Don Durant (Donald Allison Durae)

Don Durant

Don Durant then began touring the American West as a singer/actor. He opened at many prestigious nightclubs, such as The Sands and The Sahara in Las Vegas. He garnered a small role in the 1955 Van Heflin film Battle Cry. To supplement his income, Durant taught actors how to ride horses and shoot guns, and worked at RCA as a technician. He helped to build the first kinescopic recorder and stereophonic sound recorder for Warner Brothers. In 1954, he signed with CBS to take small roles as the singer or young lover in a variety of legendary series, including The Jack Benny Show. He sang Groucho Marx’s popular “It’s delightful, it’s Delovely, it’s DeSoto” advertising jingle for the former DeSoto automobiles. In 1955, Durant met big band leader Ray Anthony and began filming various television advertisements. One for Papermate pens featured his future wife, the former Trudy Wroe, but he did not meet her at the time because his voice was dubbed into the commercial to replace her co-star. In 1956, Durant starred and did his own stunts in Roger Corman’s She-Gods of Shark Reef, which became a cult classic. Continuing to tour, he sang on Anthony’s ABC variety series and recorded an album. Don Durant obtained more guest-starring roles, having appeared as Ronnie Mann in the 1957 episode “Ride ‘Til You Die”, about a love triangle at a dude ranch which explodes into murder, in Rod Cameron’s syndicated series State Trooper. He appeared on another syndicated series, Rescue 8, starring Jim Davis and Lang Jeffries, and in the first episode of the ABC/Warner Brothers western series Maverick to feature Jack Kelly as Bart Maverick, the brother of Bret Maverick (James Garner). Durant had auditioned for the role of Bart but was instead cast as a singing bad guy in the episode. For that part, he learned to play the guitar the weekend before filming.

In 1957, celebrity journalist Walter Winchell reported that Don Durant was courting Carole Mathews, an actress twelve years his senior, who in 1958 joined the cast of the NBC western series, The Californians. About this time, Durant finally met Trudy while they were en route to film an advertisement for the Ford Motor Company. She spent most of the trip gushing over Elvis Presley. Durant told her that he had been to a few Presley parties, and the two began dating. They wed on February 28, 1959, and were together until his death. On March 1, 1959, the day after Durant’s marriage, he appeared on CBS in the role of Pat Sharkey in the episode “Body of the Crime” of the drama series, Richard Diamond, Private Detective, starring David Janssen. The episode also features Richard Devon, Lawrence Dobkin, Sandy Kenyon, and Barbara Bain. In 1958, Don Durant shot an unsuccessful pilot which caught the attention of actor/director/producer Dick Powell. As the host of Zane Grey Theater, Powell asked one of his writers, young Aaron Spelling, to create a series for Durant. Spelling was then in his first assignment as a creator and producer. In this heyday of the television Western, CBS quickly snapped up the pilot. Durant wrote and sang the theme and did his own stunts. Hence, Johnny Ringo, set in the Arizona Territory, debuted in the fall of 1959 in the Thursday 8:30 Eastern time slot. Costar Mark Goddard played the deputy named Cully, and Karen Sharpe was cast as Laura Thomas, Ringo’s girlfriend and the daughter of Case Thomas, another deputy and a storekeeper played by Terence De Marney. Johnny Ringo’s main competition came from Walter Brennan’s The Real McCoys on ABC, against which Ringo achieved decent ratings. Sometimes it was in the “Top 20”.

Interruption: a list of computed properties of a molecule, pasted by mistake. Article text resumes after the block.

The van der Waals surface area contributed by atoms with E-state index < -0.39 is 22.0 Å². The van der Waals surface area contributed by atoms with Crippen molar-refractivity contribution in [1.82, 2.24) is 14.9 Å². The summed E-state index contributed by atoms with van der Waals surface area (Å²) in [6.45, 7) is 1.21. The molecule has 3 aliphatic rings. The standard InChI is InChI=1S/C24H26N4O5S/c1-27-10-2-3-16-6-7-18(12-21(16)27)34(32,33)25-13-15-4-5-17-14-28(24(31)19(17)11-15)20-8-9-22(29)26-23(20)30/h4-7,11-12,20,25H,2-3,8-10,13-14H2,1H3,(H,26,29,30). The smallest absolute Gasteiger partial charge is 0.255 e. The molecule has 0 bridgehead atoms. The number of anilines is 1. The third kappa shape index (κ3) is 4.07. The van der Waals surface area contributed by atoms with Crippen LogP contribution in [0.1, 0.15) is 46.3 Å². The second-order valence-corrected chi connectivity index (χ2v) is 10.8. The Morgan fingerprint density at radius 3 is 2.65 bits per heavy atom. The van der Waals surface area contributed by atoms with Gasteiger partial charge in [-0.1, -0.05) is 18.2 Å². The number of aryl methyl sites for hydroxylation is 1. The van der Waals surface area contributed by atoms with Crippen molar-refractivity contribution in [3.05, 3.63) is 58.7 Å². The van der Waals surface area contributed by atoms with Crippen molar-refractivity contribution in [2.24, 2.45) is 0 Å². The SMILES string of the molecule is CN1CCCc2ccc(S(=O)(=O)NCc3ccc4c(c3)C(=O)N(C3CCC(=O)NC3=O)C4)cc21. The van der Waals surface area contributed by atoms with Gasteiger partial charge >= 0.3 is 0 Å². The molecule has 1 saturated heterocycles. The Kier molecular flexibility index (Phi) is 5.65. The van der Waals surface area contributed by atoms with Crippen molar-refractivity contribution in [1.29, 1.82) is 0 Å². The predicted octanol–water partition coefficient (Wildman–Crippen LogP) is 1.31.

Many famous actors guest-starred on Johnny Ringo. The Johnny Ringo Playset became the most sought-after television western toy. Surprisingly, the sponsor, Johnson Wax Company, believed that there were too many Westerns (thirty at the time) on network television and wanted to replace one of their own with a sitcom. Dick Powell was out of the country, and Spelling had moved on to another project. With no strong advocates for survival, Johnny Ringo was cancelled after one season of thirty-eight episodes. Neither NBC nor ABC were interested in taking over production of Johnny Ringo. Durant continued to make personal appearances (which paid more than his television salary had), guest-starred in CBS’s Perry Mason and The Twilight Zone, and was nearly cast opposite Lucille Ball in her Broadway debut, Wildcat!, which flopped. Don Durant signed a contract with another studio, but aside from a 1963 guest role on NBC’s Laramie western series with John Smith and Robert Fuller as Slim Sherman and Jess Harper, respectively, few offers materalized. On Laramie, Durant was cast as Gandy Ross, a likeable safecracker trying to go straight, in the episode “No Place to Run”. Ellen Burstyn plays Ross’s girlfriend, Amy, and Arch Johnson is cast as the outlaw Sam Wellman, who in the story line forces Ross to open the safe in the bank at fictitious Granite City. Tom Skeritt plays the role of Price. Jess Harper does his best to rescue his friend Ross from the clutches of the outlaws. In 1992, Don Durant contracted chronic lymphocytic leukemia, and thereafter lymphoma. In early 2005, he contracted a lung infection but was not hospitalized. He soon died at his home in Monarch Beach, California. He was buried at Pacific View Memorial Park in Corona del Mar, California. The Durants had a son, Jeff, and a daughter, Heidi.

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  • November, 20, 1932
  • USA
  • Long Beach, California


  • March, 15, 2005
  • USA
  • Monarch Beach, California

Cause of Death

  • leukemia


  • Pacific View Memorial Park
  • Corona del Mar, California
  • USA

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